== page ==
Moliere's neoclassic comedy, Tartuffe, is a prime example of his expertise in the comedic technique. The plot is one that keeps the reader or viewer interested and aware. It begins with Madame Pernell visiting her son's house and reprimanding all of them but their boarder, Tartuffe. She believes Tartuffe is a man of astounding character. The members of the house, however, disagree and say that Tartuffe is deceitful and a fraud. After Madam Pernell leaves, Dorine and Cleante, the maid and the brother-in-law of the main character, Orgon, discuss Tartuffe and both agree that he has captivated Orgon. Damis, Orgon's son, wonders whether his father will allow Mariane, Orgon's daughter, to marry Valere, who she is in love with, because Damis is in love with Valere's sister.
Orgon comes and tells Mariane that he wants her to marry Tartuffe instead of Valere because he wants to ally Tartuffe to his house. She is so shocked that she does not say anything. Cleante tries to tell Orgon about Tartuffe's misleading personality, but Orgon does not want to hear it. Valere finds out about this proposed marriage, and Dorine promises to help Mariane and Cleante expose Tartuffe for the hypocrite he is. Meanwhile, Damis has a plan to hide in a closet to try to expose Tartuffe's hypocrisy. He hears Tartuffe profess love to Elmire, Orgon's wife, and suggests that they become lovers. Damis comes from the closet and threatens to tell Orgon what he has said. Damis then tells Orgon, and Orgon is so blind to the truth, that he believes his own son is evil and disinherits him. Later, when Orgon and Tartuffe are alone, Orgon tells Tartuffe of his plans to make him his sole inheritor and his son-in-law. After this, Cleante tries to talk to Orgon about Tartuffe and he confronts Tartuffe in front of Orgon. Tartuffe just dodges the questions, though, and leaves as soon as possible. Elmire then convinces Orgon to hide and find out for himself about Tartuffe, so he does so. Tartuffe comes to see Elmire and once again professes his love. Orgon hears it all, comes from the closet, and bans Tartuffe from his house. Orgon, however, has already signed over his house to Tartuffe and Tartuffe threatens him with this. Orgon is afraid because he has given Tartuffe some secret papers that could ruin his position in the court.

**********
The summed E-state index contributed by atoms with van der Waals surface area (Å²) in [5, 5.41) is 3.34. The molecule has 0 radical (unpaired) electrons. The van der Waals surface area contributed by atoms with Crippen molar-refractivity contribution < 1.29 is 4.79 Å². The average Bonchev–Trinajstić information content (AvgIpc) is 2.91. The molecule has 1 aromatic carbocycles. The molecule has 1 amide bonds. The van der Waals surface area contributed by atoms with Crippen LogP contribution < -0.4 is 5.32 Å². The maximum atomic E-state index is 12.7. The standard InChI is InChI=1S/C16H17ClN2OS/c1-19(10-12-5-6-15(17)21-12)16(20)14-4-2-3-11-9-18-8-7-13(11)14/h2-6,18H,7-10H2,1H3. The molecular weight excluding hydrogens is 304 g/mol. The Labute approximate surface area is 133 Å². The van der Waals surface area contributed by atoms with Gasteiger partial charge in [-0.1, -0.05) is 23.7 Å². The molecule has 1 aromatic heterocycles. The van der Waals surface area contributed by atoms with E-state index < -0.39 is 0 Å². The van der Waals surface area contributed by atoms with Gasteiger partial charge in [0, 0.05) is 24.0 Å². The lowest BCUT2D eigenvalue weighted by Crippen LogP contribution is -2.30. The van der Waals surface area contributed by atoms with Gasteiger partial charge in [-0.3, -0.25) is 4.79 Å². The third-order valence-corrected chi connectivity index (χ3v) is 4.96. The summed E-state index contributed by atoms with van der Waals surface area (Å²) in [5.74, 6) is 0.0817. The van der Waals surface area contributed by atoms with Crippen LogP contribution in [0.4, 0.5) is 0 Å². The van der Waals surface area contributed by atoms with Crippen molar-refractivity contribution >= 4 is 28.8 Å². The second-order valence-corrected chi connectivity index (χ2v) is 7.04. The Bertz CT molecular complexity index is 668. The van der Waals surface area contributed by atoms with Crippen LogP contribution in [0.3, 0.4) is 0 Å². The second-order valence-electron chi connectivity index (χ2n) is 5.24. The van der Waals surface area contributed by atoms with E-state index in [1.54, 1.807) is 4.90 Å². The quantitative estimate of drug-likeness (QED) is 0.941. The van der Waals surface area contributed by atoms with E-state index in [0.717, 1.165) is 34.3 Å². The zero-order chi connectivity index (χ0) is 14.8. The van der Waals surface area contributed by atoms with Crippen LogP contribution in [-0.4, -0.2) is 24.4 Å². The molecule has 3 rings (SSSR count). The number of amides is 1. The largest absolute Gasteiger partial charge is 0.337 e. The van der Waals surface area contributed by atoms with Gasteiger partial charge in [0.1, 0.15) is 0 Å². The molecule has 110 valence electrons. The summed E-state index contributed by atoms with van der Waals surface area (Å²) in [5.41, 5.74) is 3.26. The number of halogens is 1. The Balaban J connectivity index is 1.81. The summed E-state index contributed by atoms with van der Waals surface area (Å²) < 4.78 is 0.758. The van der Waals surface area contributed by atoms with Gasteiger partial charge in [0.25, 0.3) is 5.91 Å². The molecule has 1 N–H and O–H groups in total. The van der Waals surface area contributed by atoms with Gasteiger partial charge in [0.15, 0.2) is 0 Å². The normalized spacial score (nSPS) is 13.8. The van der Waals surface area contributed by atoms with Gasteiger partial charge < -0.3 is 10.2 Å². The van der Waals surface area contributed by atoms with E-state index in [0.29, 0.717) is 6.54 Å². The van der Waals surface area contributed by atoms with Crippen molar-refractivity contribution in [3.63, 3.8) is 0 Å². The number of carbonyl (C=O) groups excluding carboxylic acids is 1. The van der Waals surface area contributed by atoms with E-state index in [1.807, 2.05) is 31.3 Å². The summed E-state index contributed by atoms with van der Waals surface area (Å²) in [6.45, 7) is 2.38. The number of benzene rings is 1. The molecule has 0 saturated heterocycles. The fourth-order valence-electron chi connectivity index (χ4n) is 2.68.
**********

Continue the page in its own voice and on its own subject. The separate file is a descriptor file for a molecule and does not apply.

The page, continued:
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Tartuffe Moliere Orgon Main Character Hypocrite Closet Wonders Deceitful Madam Viewer
Tartuffe comes back later with officers of the court to try to get Orgon's house, but the king has seen through Tartuffe and sides with Orgon. Tartuffe is ordered to be arrested and the story ends.